Antique browsers and shoppers will want to stroll both the East and West ends of Main Street. In four shops, there are several thousand square feet of items you didn’t know you absolutely needed. Rich Man, Poor Man has a great selection upstairs of well-priced, framed photographs of Hollywood’s golden-age glitterati. I purchased a black-and-white of Lucille Ball’s hilarious “VitaMeataVegiman” episode ostensibly for my husband – since sharing is caring after all – which was among plenty of items that doubled as robust conversation starters at Antiques on Main and Granny Had One.

For those wanting Fido permanently memorialized, artist Michae Vistia’s work is shown at Artifacts Gallery. Visitia realistically paints most breeds in humorous, whimsical color palettes that are then transferred onto shiny aluminum decorative wall art.

Cambria is canine-friendly

Artist Michael Vistia’s pooch portraits on aluminum are at Cambria’s Artifacts Gallery. (Julie L.Kessler/Special to S.F. Examiner)

Locals joke that you can smell the Piedras Blancas Northern Elephant Seal Rookery before you arrive. Perhaps because it was mid-winter and a bit windy, it wasn’t malodorous despite the fact that the entire colony numbers at 25,000. Located 15 minutes from Cambria just north of Hearst Castle, the rookery has thousands of seals from January to May (and hundreds during summer months). Rerun was enthralled by these honking, fin-flapping, belching behemoths in various states of repose that use this coastal stretch for breeding and birthing. Viewing the plethora of pups, moms and pops – some weighing 5,000 pounds and reaching 16-feet – was a sight to behold.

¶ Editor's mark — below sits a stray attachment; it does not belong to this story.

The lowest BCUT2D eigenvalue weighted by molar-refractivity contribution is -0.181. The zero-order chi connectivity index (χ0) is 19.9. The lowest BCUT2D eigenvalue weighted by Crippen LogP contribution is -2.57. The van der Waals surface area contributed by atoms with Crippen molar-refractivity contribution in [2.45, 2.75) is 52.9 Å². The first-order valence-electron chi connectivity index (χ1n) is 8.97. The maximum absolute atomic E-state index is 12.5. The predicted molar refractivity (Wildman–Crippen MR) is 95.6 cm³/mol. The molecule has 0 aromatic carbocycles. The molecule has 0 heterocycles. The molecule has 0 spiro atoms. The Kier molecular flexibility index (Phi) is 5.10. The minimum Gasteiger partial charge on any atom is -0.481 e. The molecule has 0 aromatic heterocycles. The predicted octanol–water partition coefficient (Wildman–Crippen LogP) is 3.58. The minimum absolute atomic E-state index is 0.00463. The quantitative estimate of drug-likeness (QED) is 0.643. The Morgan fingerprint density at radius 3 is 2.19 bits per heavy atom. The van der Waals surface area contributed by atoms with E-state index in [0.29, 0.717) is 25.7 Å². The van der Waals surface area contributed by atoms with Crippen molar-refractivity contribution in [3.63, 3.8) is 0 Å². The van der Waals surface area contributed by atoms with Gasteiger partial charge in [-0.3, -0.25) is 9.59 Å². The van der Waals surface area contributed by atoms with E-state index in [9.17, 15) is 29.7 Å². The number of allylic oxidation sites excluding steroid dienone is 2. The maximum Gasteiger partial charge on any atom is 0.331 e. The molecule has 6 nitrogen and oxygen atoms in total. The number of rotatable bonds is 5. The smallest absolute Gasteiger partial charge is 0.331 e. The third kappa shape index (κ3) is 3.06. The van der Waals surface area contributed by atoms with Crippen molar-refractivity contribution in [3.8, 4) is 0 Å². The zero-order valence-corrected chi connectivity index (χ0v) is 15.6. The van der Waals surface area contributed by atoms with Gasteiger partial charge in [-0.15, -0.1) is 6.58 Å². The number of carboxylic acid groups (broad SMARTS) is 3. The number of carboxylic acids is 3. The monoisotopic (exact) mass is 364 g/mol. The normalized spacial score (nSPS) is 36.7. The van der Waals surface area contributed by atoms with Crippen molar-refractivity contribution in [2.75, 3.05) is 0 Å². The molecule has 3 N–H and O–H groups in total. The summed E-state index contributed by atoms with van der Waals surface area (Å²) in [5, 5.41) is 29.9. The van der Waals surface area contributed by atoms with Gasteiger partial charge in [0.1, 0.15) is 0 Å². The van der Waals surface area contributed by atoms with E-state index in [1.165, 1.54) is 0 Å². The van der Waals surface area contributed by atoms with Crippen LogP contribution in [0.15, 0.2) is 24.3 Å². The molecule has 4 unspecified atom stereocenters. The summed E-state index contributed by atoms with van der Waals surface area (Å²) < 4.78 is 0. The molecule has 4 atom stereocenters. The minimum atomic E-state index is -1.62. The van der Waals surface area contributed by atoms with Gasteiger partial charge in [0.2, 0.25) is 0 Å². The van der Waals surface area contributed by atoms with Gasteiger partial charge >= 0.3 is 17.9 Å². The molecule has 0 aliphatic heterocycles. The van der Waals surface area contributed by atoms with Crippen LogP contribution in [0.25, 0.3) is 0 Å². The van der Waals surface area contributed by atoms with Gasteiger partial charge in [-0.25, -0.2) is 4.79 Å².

Cambria is canine-friendly

A colony of Elephant Seals includes several newborn pups at Piedras Blancas Northern Elephant Seal Rookery. (Julie L.Kessler/Special to S.F. Examiner)

The lesson learned

There is plenty to love about California’s dramatic Highway 1. Being able to enjoy its many virtues in pet-friendly Cambria with Rerun made it even better. She frankly thinks it’s pooch perfect.

Julie L. Kessler is a journalist, attorney, legal columnist and the author of the award-winning memoir: “Fifty-Fifty, The Clarity of Hindsight.” She can be reached at Some vendors hosted the writer however content was not reviewed by them prior to publication and is solely the writer’s opinion.